New Research, New Posts
Post date: Mar 7, 2018 10:53:59 PM
Wow, has it been four years since my last post? Some of you may have been wondering where I've been. It's been an exciting four years of doctoral studies and research. After conducting scans of informal work in Mexico, Germany, and the United States, I have focused the past few years on Germany's illegal or "black" work (Schwarzarbeit). Finally, a way to test all those decades of studying German!
Thanks to the German Academic Exchange Service and my host institutions, I spent 14 months traveling the country, interviewing politicians, workers, entrepreneurs, public officials, migrants, leaders, and scholars about the relationship between employment policy reforms and illegal work in the country's skilled trades and artisan crafts sector called Handwerk. Since Germany's reunification in 1989, lawmakers have revised employment-related laws and policies at breakneck speeds. These massive changes to work, education, apprenticeship, retirement, and commerce have disrupted the assumptions of Germans and global onlookers — like U.S. workforce policy influencers — about work and society. Given ongoing political and economic uncertainties around the world, reforms and disruptions will continue. In the upcoming months, I will share some of those findings. Also, this research and my travels on both sides of the Atlantic underscored the need for more direct urban policy measures that serve all residents in our world's metropolitan regions. Whether a native-born working class citizen, a young adult deciding on a career path, or a family that migrated from another country, all of us need opportunities for fair, decent work and the right to lead dignified lives. The news, resources, and op-eds about urban strategy and development that I post here will discuss such policies and efforts, with a strong emphasis on work, workforce, and entrepreneurship.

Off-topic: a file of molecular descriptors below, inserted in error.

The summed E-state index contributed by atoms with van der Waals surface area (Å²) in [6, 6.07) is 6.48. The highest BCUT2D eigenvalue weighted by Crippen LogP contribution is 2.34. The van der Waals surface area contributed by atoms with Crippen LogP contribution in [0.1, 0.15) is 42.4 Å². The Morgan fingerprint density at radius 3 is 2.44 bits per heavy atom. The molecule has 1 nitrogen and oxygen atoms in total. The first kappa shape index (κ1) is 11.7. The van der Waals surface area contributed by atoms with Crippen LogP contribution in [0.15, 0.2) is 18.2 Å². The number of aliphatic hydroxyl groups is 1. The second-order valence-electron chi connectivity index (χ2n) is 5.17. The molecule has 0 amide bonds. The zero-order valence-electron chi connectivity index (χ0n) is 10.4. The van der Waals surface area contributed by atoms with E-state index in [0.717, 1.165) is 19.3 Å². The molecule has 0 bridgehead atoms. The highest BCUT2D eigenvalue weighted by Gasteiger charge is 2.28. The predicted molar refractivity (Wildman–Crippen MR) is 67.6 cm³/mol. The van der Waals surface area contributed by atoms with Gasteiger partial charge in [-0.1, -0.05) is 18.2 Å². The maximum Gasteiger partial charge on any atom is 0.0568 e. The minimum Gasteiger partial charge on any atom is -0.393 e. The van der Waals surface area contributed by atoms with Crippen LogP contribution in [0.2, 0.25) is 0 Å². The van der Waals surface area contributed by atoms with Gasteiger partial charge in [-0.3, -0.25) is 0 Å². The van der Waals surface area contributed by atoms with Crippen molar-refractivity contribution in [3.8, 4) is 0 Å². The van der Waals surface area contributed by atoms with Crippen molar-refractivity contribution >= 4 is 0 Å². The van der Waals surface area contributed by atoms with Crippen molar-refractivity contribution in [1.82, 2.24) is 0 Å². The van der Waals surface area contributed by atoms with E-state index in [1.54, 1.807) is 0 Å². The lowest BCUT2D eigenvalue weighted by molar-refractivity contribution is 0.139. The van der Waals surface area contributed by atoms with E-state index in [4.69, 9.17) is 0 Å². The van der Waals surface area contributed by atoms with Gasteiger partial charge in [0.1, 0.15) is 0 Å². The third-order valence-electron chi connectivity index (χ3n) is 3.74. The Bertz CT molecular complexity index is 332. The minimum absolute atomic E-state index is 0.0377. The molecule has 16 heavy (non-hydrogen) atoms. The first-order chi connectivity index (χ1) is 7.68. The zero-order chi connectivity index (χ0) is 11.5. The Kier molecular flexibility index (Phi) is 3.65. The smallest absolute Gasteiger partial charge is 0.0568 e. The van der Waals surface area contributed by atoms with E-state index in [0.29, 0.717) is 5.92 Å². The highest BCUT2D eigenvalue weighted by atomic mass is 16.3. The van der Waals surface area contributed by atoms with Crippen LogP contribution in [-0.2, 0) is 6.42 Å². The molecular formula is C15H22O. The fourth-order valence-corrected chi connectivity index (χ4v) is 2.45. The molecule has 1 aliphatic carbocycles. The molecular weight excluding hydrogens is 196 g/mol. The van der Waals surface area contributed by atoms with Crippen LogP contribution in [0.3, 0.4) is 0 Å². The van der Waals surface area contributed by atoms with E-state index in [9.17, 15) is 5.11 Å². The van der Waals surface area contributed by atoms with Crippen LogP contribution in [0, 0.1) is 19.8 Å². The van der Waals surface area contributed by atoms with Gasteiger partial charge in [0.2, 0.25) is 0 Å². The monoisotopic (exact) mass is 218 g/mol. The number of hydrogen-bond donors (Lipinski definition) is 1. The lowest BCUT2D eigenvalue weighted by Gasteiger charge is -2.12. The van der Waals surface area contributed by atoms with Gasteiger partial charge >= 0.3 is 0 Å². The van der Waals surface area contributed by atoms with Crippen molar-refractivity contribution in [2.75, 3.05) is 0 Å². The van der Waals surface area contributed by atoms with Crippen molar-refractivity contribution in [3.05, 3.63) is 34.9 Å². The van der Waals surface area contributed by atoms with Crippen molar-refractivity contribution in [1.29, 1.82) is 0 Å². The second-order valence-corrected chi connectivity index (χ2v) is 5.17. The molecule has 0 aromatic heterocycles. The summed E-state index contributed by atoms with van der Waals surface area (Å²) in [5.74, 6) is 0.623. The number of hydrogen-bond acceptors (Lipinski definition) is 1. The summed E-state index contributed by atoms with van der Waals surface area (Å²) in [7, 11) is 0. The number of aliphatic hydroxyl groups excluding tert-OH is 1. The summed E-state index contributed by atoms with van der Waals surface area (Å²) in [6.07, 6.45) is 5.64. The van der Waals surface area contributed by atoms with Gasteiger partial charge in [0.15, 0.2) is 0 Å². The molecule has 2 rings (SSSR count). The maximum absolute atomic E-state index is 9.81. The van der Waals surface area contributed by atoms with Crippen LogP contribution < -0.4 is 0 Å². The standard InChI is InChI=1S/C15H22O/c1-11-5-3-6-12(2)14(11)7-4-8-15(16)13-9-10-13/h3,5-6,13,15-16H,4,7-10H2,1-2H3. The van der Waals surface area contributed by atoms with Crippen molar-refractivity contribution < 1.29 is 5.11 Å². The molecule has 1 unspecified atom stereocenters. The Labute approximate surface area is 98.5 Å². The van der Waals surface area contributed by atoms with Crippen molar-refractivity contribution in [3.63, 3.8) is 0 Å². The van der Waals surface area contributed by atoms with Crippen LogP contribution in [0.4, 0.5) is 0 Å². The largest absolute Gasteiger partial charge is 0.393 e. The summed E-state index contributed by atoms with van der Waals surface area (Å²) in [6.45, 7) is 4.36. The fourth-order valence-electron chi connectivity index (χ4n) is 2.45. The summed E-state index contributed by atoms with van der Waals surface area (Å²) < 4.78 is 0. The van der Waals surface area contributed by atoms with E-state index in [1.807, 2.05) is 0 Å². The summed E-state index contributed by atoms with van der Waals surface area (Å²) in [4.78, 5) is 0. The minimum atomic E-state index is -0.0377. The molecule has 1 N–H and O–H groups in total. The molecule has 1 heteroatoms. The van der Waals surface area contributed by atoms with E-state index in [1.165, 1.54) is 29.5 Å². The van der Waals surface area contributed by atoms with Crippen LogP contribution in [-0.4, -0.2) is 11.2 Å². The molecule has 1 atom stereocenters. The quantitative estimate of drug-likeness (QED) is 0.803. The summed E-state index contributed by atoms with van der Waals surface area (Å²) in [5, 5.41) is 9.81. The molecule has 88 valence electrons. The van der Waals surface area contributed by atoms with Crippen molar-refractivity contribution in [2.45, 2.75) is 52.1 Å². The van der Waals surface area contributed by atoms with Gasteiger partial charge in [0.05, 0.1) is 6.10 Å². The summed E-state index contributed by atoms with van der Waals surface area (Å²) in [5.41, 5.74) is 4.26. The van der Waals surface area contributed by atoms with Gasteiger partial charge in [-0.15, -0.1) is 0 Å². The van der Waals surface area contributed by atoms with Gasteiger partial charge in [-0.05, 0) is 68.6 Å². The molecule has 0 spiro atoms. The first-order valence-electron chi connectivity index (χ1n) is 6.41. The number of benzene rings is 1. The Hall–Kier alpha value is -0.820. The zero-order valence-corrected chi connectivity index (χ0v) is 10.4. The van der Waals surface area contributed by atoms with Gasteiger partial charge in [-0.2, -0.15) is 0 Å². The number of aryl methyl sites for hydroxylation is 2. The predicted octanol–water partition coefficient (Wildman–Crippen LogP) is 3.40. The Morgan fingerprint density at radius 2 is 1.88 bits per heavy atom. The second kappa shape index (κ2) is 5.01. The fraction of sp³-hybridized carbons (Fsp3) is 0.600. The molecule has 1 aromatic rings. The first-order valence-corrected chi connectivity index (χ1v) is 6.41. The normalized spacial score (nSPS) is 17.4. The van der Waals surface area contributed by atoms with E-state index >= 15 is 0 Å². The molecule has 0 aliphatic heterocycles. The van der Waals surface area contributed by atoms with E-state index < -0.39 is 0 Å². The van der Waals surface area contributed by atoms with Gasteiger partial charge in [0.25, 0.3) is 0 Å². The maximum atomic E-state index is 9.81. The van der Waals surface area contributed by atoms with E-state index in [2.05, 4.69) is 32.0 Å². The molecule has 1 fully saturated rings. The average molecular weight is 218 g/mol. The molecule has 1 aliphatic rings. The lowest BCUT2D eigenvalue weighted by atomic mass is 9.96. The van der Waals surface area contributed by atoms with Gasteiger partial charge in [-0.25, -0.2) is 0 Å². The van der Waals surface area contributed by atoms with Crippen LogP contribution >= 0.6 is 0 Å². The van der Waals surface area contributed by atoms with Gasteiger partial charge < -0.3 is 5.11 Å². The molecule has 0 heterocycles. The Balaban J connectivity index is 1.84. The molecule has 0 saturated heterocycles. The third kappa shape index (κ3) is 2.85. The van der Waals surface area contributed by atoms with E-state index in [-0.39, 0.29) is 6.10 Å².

I invite you to follow me on Twitter or LinkedIn, where I post more frequently on breaking news and current trends. Meanwhile, I look forward to conversations that discuss ways that we can improve opportunities and quality of life for the world's citizens.
Photo: Me with automotive sector leaders at the Mönchengladbach crafts union. Taken by Julia Kreuteler, Kreiha Mönchengladbach.
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